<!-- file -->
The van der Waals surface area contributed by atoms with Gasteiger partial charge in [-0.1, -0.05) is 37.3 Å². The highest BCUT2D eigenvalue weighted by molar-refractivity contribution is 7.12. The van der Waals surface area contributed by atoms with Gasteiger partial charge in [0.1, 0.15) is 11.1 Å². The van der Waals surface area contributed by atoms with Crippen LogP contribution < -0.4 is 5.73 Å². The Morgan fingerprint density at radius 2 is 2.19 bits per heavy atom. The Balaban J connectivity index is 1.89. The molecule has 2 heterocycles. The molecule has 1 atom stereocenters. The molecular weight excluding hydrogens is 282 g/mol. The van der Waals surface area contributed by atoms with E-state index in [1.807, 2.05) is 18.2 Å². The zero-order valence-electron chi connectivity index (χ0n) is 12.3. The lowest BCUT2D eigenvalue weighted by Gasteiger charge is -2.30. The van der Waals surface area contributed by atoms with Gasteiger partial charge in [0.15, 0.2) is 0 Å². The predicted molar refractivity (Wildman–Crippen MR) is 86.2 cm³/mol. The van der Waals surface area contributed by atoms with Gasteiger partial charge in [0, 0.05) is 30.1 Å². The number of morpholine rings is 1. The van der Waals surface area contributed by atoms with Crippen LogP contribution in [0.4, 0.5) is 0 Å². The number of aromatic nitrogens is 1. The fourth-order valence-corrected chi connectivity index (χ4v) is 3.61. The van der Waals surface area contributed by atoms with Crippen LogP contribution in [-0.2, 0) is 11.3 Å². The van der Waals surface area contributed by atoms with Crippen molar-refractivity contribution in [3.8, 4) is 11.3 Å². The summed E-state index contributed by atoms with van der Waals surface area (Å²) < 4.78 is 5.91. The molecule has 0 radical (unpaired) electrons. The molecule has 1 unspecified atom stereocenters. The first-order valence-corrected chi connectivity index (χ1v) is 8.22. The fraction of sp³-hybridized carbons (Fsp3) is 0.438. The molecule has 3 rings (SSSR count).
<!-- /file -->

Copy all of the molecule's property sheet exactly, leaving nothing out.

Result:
The van der Waals surface area contributed by atoms with Gasteiger partial charge in [-0.1, -0.05) is 37.3 Å². The highest BCUT2D eigenvalue weighted by molar-refractivity contribution is 7.12. The van der Waals surface area contributed by atoms with Gasteiger partial charge in [0.1, 0.15) is 11.1 Å². The van der Waals surface area contributed by atoms with Crippen LogP contribution < -0.4 is 5.73 Å². The Morgan fingerprint density at radius 2 is 2.19 bits per heavy atom. The Balaban J connectivity index is 1.89. The molecule has 2 heterocycles. The molecule has 1 atom stereocenters. The molecular weight excluding hydrogens is 282 g/mol. The van der Waals surface area contributed by atoms with E-state index in [1.807, 2.05) is 18.2 Å². The zero-order valence-electron chi connectivity index (χ0n) is 12.3. The lowest BCUT2D eigenvalue weighted by Gasteiger charge is -2.30. The van der Waals surface area contributed by atoms with Gasteiger partial charge in [0.15, 0.2) is 0 Å². The predicted molar refractivity (Wildman–Crippen MR) is 86.2 cm³/mol. The van der Waals surface area contributed by atoms with Gasteiger partial charge in [0, 0.05) is 30.1 Å². The number of morpholine rings is 1. The van der Waals surface area contributed by atoms with Crippen LogP contribution in [0.4, 0.5) is 0 Å². The number of aromatic nitrogens is 1. The fourth-order valence-corrected chi connectivity index (χ4v) is 3.61. The van der Waals surface area contributed by atoms with Crippen LogP contribution in [-0.2, 0) is 11.3 Å². The van der Waals surface area contributed by atoms with Crippen molar-refractivity contribution in [3.8, 4) is 11.3 Å². The summed E-state index contributed by atoms with van der Waals surface area (Å²) < 4.78 is 5.91. The molecule has 0 radical (unpaired) electrons. The molecule has 1 unspecified atom stereocenters. The first-order valence-corrected chi connectivity index (χ1v) is 8.22. The fraction of sp³-hybridized carbons (Fsp3) is 0.438. The molecule has 3 rings (SSSR count).